"For my part, I do not like to interfere in these matters," said the Prince; "and therefore I never ask any questions concerning them."
    "And you act rightly, Albert, for you certainly know nothing of English politics. I observe by the newspapers that the country praises your forbearance in this respect. You are a Field-Marshal, and Chief Judge of the Stannaries Court — and-"
    "And a Knight of the Garter," added the Prince.
    "Yes-and a Learned Doctor of Laws," continued the Queen: "any thing else?"
    "Several things — but I really forget them all now," returned the Prince.
    "Never mind," exclaimed the Queen. " I intend to obtain for you higher distinctions yet. I do not like the mere title of Prince, and the style of Royal Highness: you shall be King-Consort and Your Majesty. Then, when a vacancy occurs, you must be appointed Commander-In-Chief."
    "I feel deeply grateful for your kind intentions," returned the Prince, with a smile; "but you are well aware that I am totally ignorant of every thing connected with the army."
    "That is of no consequence in England," replied the Queen. "You will have subordinates to do your duty. I must speak to Melbourne about all this. And now, as I intend to take these steps in your behalf, pray be a little more cautious relative to your private amusements; and let me hear of no more burying of dogs with funeral honours. That little affair of the interment of Eos at Windsor has attracted the notice of the press, I understand. It was indiscreet."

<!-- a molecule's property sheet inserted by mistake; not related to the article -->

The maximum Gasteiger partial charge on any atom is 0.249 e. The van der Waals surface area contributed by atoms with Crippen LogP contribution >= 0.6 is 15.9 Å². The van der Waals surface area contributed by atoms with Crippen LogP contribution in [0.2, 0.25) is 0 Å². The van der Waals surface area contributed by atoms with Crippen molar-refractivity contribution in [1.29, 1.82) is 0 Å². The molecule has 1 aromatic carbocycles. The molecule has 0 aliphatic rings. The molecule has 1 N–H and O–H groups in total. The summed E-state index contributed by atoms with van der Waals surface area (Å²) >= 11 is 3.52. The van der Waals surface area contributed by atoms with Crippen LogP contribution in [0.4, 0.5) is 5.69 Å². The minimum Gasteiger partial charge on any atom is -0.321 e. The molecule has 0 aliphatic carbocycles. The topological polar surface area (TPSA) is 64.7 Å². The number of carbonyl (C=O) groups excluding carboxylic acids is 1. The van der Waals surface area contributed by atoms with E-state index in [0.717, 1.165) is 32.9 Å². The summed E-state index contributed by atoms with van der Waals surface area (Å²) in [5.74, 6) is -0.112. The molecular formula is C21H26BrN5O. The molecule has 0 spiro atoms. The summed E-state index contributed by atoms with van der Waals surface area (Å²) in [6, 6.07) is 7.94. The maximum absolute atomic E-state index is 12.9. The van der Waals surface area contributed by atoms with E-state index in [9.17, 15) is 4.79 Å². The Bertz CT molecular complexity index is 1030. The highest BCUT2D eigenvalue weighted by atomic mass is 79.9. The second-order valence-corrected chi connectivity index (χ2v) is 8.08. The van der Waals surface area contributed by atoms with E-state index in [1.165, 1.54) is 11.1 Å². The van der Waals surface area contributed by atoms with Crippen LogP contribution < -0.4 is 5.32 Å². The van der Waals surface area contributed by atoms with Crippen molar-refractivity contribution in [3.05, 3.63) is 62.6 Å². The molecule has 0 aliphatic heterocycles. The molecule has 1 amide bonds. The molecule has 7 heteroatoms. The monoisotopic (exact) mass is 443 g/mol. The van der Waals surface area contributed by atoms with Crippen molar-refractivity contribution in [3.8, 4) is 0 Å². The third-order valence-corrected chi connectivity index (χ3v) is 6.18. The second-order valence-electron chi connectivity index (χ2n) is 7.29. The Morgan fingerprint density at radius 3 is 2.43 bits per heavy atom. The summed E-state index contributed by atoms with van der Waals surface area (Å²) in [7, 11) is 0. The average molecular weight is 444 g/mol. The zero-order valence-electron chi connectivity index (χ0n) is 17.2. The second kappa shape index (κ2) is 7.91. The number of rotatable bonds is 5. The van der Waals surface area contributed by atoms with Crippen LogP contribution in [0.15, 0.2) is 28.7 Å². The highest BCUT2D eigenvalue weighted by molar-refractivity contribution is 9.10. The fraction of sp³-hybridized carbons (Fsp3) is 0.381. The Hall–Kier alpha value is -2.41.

"If I adapt my conduct entirely according to the English notions," returned the Prince, "I should be compelled to give up those battues to which I am so devotedly attached."
    "We must consult Melbourne on that head," observed the Queen.
    The royal pair then conversed upon a variety of topics which would afford little interest to the reader; and shortly after nine her Majesty withdrew.
    Prince Albert remained in the room to read the newspaper.
    Henry Holford had listened with almost breathless attention to the conversation which we have recorded.
    The Prince had drawn his chair more closely to the fire, after the Queen left the room; and he was now sitting within a couple of yards of the sofa beneath which Holford lay concealed.